The most recent breach involving personally identifiable information (PII) has compromised the data on, roughly speaking, every adult in the US who has a credit score. That's bad news, but according to one analyst at Gartner, the numbers on released personal information are just the beginning.
Avivah Litan is a vice president and distinguished analyst at Gartner Research. Before joining Gartner, she worked as a director of financial systems at the World Bank. She has been thinking about problems of PII for a long time and isn't surprised there's a problem. "I mean I thought [data privacy] was unrealistic five years ago," Litan said in a telephone interview.
In a recent post on the Gartner Blog Network, Litan wrote that the impact from the Equifax breach will probably be less than feared but that the implications behind the breach are profound.
She told Security Now that several years ago she wanted to write a research note saying that data privacy was dead, but was argued out of it by colleagues and managers. "I think it's been dead five years. It's beyond our control," she said. The only real solution? "You know, if you want to protect your data the only way to do it is not participate in anything electronic in society," Litan admitted.
More realistically, Litan believes that incidents like the Equifax breach show that it's past time to radically revise the way that organizations deal with authentication and identities. "Absolute identity proof is dead. Use dynamic identity assessment instead," she said.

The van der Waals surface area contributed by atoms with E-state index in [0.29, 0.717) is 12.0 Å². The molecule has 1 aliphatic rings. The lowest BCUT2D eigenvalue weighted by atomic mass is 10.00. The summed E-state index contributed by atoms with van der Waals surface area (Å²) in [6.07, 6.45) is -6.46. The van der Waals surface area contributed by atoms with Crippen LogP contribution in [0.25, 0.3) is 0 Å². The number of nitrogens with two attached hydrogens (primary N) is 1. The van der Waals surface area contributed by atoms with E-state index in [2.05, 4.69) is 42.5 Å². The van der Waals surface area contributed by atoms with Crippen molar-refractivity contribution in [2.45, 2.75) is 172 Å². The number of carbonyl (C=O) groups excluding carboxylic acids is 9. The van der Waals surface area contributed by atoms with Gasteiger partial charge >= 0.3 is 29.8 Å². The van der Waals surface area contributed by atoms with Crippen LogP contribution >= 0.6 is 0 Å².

"I talked to a lot of banks and healthcare companies around the world. It didn't make sense years ago to rely on static information and now it makes even less sense," Litan explained. "It's just a bad idea to assume that static PII data is confidential. It's not and it hasn't been for years."
Dynamic identity assessment -- using a variety of behavioral and personal metrics to establish and authenticate identity -- is already in place at a number of e-commerce companies including AirBnB, Uber, Lyft and Google, Litan said. The companies are as interested in protecting the validity of online reviews as much as the security of online transactions, she pointed out.
Financial transactions aren't the primary drivers behind the shift away from static identities, Litan said, because the pain of bad transactions isn't great enough for the financial institutions. "It either hits the consumer or it hits someone else," she pointed out. "To make it pervasive in society the regulators have to change the laws."
The reason the responsibility fall on the regulators is simple. "A lot of people just do what the regulators say," Litan said, though, "…if they have wire fraud and it hits them they'll go beyond [the regulations]. So if you look at Amazon, PayPal, all the progressive companies, they never rely on this PII data," she said.
And yet, with all the lack of response from commercial organizations, Litan's primary concerns are in national defense. "Most of the pain is in the national security area and the government has been really lax about addressing cyber warfare, as we saw in November," she said. "They have all kinds of reasons but they don't address it."
If there's any good news in all of this for consumers, it may be that so much information has been released. "I think the silver lining is the criminals are too time-stretched to sit there; they don't have time to use 43 million records to steal from all of us in a way that really hurt," Litan explained. "They may have had time for some credit card fraud but we're still very well protected."
It's the same protective strategy that gives comfort to the sardine. And it's what the online world seems left with until the corporate pain becomes enough to lead to a massive shift.